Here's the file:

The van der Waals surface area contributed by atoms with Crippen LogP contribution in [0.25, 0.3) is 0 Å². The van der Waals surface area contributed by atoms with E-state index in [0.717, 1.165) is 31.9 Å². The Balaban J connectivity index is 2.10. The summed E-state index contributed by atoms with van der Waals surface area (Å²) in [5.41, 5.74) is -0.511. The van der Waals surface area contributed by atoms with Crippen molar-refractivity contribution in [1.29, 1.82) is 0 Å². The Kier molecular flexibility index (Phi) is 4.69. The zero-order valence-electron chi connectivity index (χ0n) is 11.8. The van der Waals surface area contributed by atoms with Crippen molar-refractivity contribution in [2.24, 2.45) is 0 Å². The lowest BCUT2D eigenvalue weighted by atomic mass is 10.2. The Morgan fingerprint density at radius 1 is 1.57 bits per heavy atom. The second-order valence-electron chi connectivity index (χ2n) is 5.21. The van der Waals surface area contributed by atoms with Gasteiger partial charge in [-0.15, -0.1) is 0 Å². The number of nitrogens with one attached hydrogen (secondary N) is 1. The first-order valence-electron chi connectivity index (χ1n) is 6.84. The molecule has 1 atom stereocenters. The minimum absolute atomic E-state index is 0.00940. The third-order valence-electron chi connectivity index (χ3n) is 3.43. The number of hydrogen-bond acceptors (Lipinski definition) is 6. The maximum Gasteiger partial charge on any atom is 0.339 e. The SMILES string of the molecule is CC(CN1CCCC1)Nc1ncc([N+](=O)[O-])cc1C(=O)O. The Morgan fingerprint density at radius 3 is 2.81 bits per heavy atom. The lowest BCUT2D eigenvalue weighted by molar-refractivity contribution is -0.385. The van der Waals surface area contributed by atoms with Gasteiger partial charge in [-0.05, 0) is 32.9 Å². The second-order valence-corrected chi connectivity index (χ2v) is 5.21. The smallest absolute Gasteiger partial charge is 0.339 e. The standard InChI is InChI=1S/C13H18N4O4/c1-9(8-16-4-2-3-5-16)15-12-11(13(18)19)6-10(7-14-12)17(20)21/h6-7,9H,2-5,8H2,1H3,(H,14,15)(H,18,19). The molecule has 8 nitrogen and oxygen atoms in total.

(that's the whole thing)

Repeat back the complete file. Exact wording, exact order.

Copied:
The van der Waals surface area contributed by atoms with Crippen LogP contribution in [0.25, 0.3) is 0 Å². The van der Waals surface area contributed by atoms with E-state index in [0.717, 1.165) is 31.9 Å². The Balaban J connectivity index is 2.10. The summed E-state index contributed by atoms with van der Waals surface area (Å²) in [5.41, 5.74) is -0.511. The van der Waals surface area contributed by atoms with Crippen molar-refractivity contribution in [1.29, 1.82) is 0 Å². The Kier molecular flexibility index (Phi) is 4.69. The zero-order valence-electron chi connectivity index (χ0n) is 11.8. The van der Waals surface area contributed by atoms with Crippen molar-refractivity contribution in [2.24, 2.45) is 0 Å². The lowest BCUT2D eigenvalue weighted by atomic mass is 10.2. The Morgan fingerprint density at radius 1 is 1.57 bits per heavy atom. The second-order valence-electron chi connectivity index (χ2n) is 5.21. The van der Waals surface area contributed by atoms with Gasteiger partial charge in [-0.15, -0.1) is 0 Å². The number of nitrogens with one attached hydrogen (secondary N) is 1. The first-order valence-electron chi connectivity index (χ1n) is 6.84. The molecule has 1 atom stereocenters. The minimum absolute atomic E-state index is 0.00940. The third-order valence-electron chi connectivity index (χ3n) is 3.43. The number of hydrogen-bond acceptors (Lipinski definition) is 6. The maximum Gasteiger partial charge on any atom is 0.339 e. The SMILES string of the molecule is CC(CN1CCCC1)Nc1ncc([N+](=O)[O-])cc1C(=O)O. The Morgan fingerprint density at radius 3 is 2.81 bits per heavy atom. The lowest BCUT2D eigenvalue weighted by molar-refractivity contribution is -0.385. The van der Waals surface area contributed by atoms with Gasteiger partial charge in [-0.05, 0) is 32.9 Å². The second-order valence-corrected chi connectivity index (χ2v) is 5.21. The smallest absolute Gasteiger partial charge is 0.339 e. The standard InChI is InChI=1S/C13H18N4O4/c1-9(8-16-4-2-3-5-16)15-12-11(13(18)19)6-10(7-14-12)17(20)21/h6-7,9H,2-5,8H2,1H3,(H,14,15)(H,18,19). The molecule has 8 nitrogen and oxygen atoms in total.